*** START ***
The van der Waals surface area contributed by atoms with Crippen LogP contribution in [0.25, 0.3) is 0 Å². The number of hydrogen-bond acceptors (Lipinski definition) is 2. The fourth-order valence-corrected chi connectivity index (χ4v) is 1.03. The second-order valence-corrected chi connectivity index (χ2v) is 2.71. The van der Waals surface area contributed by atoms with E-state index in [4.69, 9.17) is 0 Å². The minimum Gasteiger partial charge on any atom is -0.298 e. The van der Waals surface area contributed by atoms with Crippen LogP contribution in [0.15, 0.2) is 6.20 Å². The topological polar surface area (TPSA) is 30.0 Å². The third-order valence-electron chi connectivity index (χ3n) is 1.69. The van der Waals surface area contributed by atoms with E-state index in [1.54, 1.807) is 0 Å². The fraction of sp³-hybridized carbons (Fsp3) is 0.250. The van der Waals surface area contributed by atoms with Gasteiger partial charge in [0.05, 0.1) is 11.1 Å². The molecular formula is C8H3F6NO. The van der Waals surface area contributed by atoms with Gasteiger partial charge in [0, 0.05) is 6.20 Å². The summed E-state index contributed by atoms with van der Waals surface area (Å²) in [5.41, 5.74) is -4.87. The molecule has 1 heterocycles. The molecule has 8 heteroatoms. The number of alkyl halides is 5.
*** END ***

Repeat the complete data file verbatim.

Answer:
The van der Waals surface area contributed by atoms with Crippen LogP contribution in [0.25, 0.3) is 0 Å². The number of hydrogen-bond acceptors (Lipinski definition) is 2. The fourth-order valence-corrected chi connectivity index (χ4v) is 1.03. The second-order valence-corrected chi connectivity index (χ2v) is 2.71. The van der Waals surface area contributed by atoms with E-state index in [4.69, 9.17) is 0 Å². The minimum Gasteiger partial charge on any atom is -0.298 e. The van der Waals surface area contributed by atoms with Crippen LogP contribution in [0.15, 0.2) is 6.20 Å². The topological polar surface area (TPSA) is 30.0 Å². The third-order valence-electron chi connectivity index (χ3n) is 1.69. The van der Waals surface area contributed by atoms with E-state index in [1.54, 1.807) is 0 Å². The fraction of sp³-hybridized carbons (Fsp3) is 0.250. The van der Waals surface area contributed by atoms with Gasteiger partial charge in [0.05, 0.1) is 11.1 Å². The molecular formula is C8H3F6NO. The van der Waals surface area contributed by atoms with Gasteiger partial charge in [0, 0.05) is 6.20 Å². The summed E-state index contributed by atoms with van der Waals surface area (Å²) in [5.41, 5.74) is -4.87. The molecule has 1 heterocycles. The molecule has 8 heteroatoms. The number of alkyl halides is 5.